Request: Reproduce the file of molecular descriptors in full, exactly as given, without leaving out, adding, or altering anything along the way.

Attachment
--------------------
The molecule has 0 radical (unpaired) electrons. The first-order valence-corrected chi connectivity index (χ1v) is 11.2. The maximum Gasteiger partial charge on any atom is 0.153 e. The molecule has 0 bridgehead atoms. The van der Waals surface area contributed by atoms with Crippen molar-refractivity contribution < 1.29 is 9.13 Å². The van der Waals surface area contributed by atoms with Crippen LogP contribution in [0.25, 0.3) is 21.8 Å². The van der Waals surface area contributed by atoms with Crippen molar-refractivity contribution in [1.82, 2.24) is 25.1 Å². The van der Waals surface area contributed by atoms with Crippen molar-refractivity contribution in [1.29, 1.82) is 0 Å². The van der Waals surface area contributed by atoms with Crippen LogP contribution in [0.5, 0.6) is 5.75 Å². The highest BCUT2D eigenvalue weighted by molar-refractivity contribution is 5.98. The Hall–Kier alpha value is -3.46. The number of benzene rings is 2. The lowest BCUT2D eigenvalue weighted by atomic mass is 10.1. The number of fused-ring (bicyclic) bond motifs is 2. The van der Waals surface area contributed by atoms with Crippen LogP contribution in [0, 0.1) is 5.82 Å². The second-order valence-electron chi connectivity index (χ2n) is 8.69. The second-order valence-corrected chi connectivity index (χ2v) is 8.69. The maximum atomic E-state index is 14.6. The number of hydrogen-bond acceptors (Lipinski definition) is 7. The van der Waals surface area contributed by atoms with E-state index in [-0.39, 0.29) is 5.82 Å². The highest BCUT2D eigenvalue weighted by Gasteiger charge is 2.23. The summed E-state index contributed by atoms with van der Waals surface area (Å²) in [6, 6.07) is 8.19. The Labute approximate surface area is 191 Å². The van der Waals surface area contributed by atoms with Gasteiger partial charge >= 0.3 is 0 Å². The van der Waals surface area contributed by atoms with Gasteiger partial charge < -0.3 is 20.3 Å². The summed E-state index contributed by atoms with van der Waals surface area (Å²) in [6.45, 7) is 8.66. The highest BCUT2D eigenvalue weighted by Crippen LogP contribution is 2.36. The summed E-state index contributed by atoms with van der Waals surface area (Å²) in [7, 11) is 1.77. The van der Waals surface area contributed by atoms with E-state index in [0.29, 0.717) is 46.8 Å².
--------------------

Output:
The molecule has 0 radical (unpaired) electrons. The first-order valence-corrected chi connectivity index (χ1v) is 11.2. The maximum Gasteiger partial charge on any atom is 0.153 e. The molecule has 0 bridgehead atoms. The van der Waals surface area contributed by atoms with Crippen molar-refractivity contribution < 1.29 is 9.13 Å². The van der Waals surface area contributed by atoms with Crippen LogP contribution in [0.25, 0.3) is 21.8 Å². The van der Waals surface area contributed by atoms with Crippen molar-refractivity contribution in [1.82, 2.24) is 25.1 Å². The van der Waals surface area contributed by atoms with Crippen molar-refractivity contribution in [1.29, 1.82) is 0 Å². The van der Waals surface area contributed by atoms with Crippen LogP contribution in [0.5, 0.6) is 5.75 Å². The highest BCUT2D eigenvalue weighted by molar-refractivity contribution is 5.98. The Hall–Kier alpha value is -3.46. The number of benzene rings is 2. The lowest BCUT2D eigenvalue weighted by atomic mass is 10.1. The number of fused-ring (bicyclic) bond motifs is 2. The van der Waals surface area contributed by atoms with Crippen LogP contribution in [0, 0.1) is 5.82 Å². The second-order valence-electron chi connectivity index (χ2n) is 8.69. The second-order valence-corrected chi connectivity index (χ2v) is 8.69. The maximum atomic E-state index is 14.6. The number of hydrogen-bond acceptors (Lipinski definition) is 7. The van der Waals surface area contributed by atoms with E-state index in [-0.39, 0.29) is 5.82 Å². The highest BCUT2D eigenvalue weighted by Gasteiger charge is 2.23. The summed E-state index contributed by atoms with van der Waals surface area (Å²) in [6, 6.07) is 8.19. The Labute approximate surface area is 191 Å². The van der Waals surface area contributed by atoms with Gasteiger partial charge >= 0.3 is 0 Å². The van der Waals surface area contributed by atoms with Gasteiger partial charge < -0.3 is 20.3 Å². The summed E-state index contributed by atoms with van der Waals surface area (Å²) in [6.45, 7) is 8.66. The highest BCUT2D eigenvalue weighted by Crippen LogP contribution is 2.36. The summed E-state index contributed by atoms with van der Waals surface area (Å²) in [7, 11) is 1.77. The van der Waals surface area contributed by atoms with E-state index in [0.29, 0.717) is 46.8 Å².